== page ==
Karen Gadke, Ph.D. (Health Science) is a retired clinical study specialist, medical writer, and lecturer. She has been training and racing sled dogs, many of them rescued huskies, for 30 years. She owns both Siberians and Alaskans. Karen is an internationally published author on animal issues, awareness and education and a welcome addition to AFSBC.
Have a question for Karen? Contact her at:
Please do not forget that emergency numbers may be found in the April 2012 Corner, archived.
Here is a sad story that proves how important education is. A 5-year-old female dog died a painful death because the owner did not realize how important spaying is. This beloved family pet died of pyometra, a common condition in intact female dogs, totally preventable by spaying. Please refer to my description of the condition in the November-December “Corner.” Find it in the archives.
When famous 18th Century humanitarian George Angell was asked why he does so much for animals when there is so much human misery in the world, replied: “I go to the source.” This can have different meanings. For instance, cruelty to animals. It can have its root in human troubles, i.e., children brought up in abusive homes often take their anger out on animals. Many serial killers confessed that they “practiced” on animals before they killed humans.
To me, pet overpopulation falls into the category of cruelty generated by human greed, ignorance and lack of respect for those who share this world with us. Spaying or neutering pets means “going to the source” of untold misery. Preventing litters and adopting a loving orphan rather than supporting the breeding industry is one of the best deeds you can do. Please note that the honest breeder who raises an occasional high-quality litter is not part of that industry.
Pancreatitis in dogs and cats - an inflammation of the pancreas – The mechanism is the same in dogs and cats, but some aspects of the disease differ between these species.
The pancreas is one of the largest glands in the body. Its main functions are the production of insulin to regulate sugar metabolism and the production of digestive enzymes. These enzymes are so powerful that they can “digest” a severely damaged pancreas, the gland that produced them.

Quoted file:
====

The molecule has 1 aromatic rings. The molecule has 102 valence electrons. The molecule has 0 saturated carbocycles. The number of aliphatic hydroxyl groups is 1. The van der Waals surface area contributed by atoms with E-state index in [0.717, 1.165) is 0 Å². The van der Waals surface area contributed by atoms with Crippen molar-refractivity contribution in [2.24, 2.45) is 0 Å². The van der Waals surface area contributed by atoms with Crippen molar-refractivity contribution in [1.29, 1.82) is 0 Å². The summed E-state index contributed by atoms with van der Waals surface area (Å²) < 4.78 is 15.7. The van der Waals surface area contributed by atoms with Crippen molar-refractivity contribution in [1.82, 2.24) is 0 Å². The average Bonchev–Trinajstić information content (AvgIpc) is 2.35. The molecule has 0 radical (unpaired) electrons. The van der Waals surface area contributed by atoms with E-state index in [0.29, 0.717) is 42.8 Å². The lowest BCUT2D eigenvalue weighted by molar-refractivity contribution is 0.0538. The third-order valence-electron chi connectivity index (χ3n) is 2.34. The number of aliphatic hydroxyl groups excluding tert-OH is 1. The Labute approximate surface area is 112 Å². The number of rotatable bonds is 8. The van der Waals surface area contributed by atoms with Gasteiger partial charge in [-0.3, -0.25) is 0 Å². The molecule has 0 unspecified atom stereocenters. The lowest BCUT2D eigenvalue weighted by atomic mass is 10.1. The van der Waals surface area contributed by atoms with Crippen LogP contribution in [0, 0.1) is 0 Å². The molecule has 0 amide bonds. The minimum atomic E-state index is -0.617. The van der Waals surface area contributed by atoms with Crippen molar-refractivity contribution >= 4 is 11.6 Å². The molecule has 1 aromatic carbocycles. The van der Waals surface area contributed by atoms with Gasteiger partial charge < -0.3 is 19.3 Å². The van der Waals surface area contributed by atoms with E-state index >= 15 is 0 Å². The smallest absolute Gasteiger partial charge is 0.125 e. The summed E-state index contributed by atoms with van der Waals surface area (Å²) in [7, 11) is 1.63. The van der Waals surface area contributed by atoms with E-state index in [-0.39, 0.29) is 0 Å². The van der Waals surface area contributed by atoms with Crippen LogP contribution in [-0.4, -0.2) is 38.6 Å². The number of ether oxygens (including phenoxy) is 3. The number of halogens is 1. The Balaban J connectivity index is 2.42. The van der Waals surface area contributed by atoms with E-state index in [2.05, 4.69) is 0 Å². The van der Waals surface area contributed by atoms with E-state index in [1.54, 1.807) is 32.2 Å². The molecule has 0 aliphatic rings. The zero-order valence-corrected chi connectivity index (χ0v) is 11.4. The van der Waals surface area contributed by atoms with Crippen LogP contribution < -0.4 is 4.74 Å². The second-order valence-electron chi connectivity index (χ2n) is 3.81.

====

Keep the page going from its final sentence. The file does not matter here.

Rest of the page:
Pancreatitis can present in an acute and life-threatening form, or it can be of a chronic nature. Among possible causes of pancreatitis are steroids, food-borne toxins, metabolic disorders, a high-fat diet in dogs. Pancreatitis occurs less frequently in younger animals. Diabetes and obesity are risk factors.
The symptoms, which may come on suddenly in dogs, mimic other gastrointestinal conditions, i.e., abdominal pain and distention, light colored and greasy looking stools. Liver, kidneys and intestines may become inflamed by leakage of pancreatic enzymes from the damaged pancreas. This can lead to life-threatening peritonitis, a general inflammation of the abdominal cavity.
In cats the disease is more likely manifested as lethargy, which is sometimes present for a long time before the owner notices. These cats lose interest in their surroundings, have decreased appetite leading to weight loss, digestive upsets sometimes accompanied by fever. They do not want their tummy touched. In addition to loss of insulin function, some digestive enzymes are lost as well. Thus the digestive problems will likely continue because the food is not properly digested. The original weight will not be gained back, which should provide a tell-tale sign to the owner.
Although the cause of pancreatitis remains undetermined in most cases, in dogs (humans too) a high-fat diet is often implicated. If diagnosed and treated early in the disease, dogs can recover from pancreatitis, but may suffer relapses from time to time, ultimately leading to loss of enzyme function and possibly insulin function as well.
The diagnosis is made based on the owner’s observations, blood tests and enzyme tests. Sometimes the veterinarian can palpate a tender abdomen. Ultrasound and/or a needle biopsy performed by a trained clinician may be helpful.
Therapy usually consists of intravenous or intramuscular fluids to control dehydration, diarrhea and vomiting, as well as pain control and warmth. Antibiotics are sometimes prescribed prophylactically, in order to protect neighboring organs and the pancreas itself from infection.
The veterinarian will issue dietary instructions which must be strictly followed. Digestive enzymes will likely be prescribed. If diabetes occurs, treatment will be initiated for this condition. In the future, fat must be considerably restricted
Last but not least, don’t forget tender loving care. TLC is an important ingredient in the care of your pet, through the healing process as well as always!
The blessing of Therapy Dogs and their owners giving of their time to bring comfort to others
I wrote about service dogs and their service to humanity in a previous “Corner” (archived). Today I will just mention therapy dogs, hoping to inspire you to consider training your dog to perform this much needed service. All you need is a gentle dog who loves people, regardless of size and breed, and a willing heart. With the latter ingredient, you will somehow make the time. People who volunteer are happier than those who don’t. You can choose how much time you want to give. You are your own boss here. No one tells you what to do.
I have enjoyed working with therapy dogs – two of my rescued huskies - since 2004. After visiting 3 nursing homes per week for 2 years I added a reading program in two schools. The children are so very receptive and enthusiastic, and according to the teachers, the program helps the children improve their reading skills.
If you want to look into therapy dog work, please e-mail me and I’ll be happy to help you get started. It will give your dog a sense of purpose and will provide an enjoyable activity you can pursue with your dog.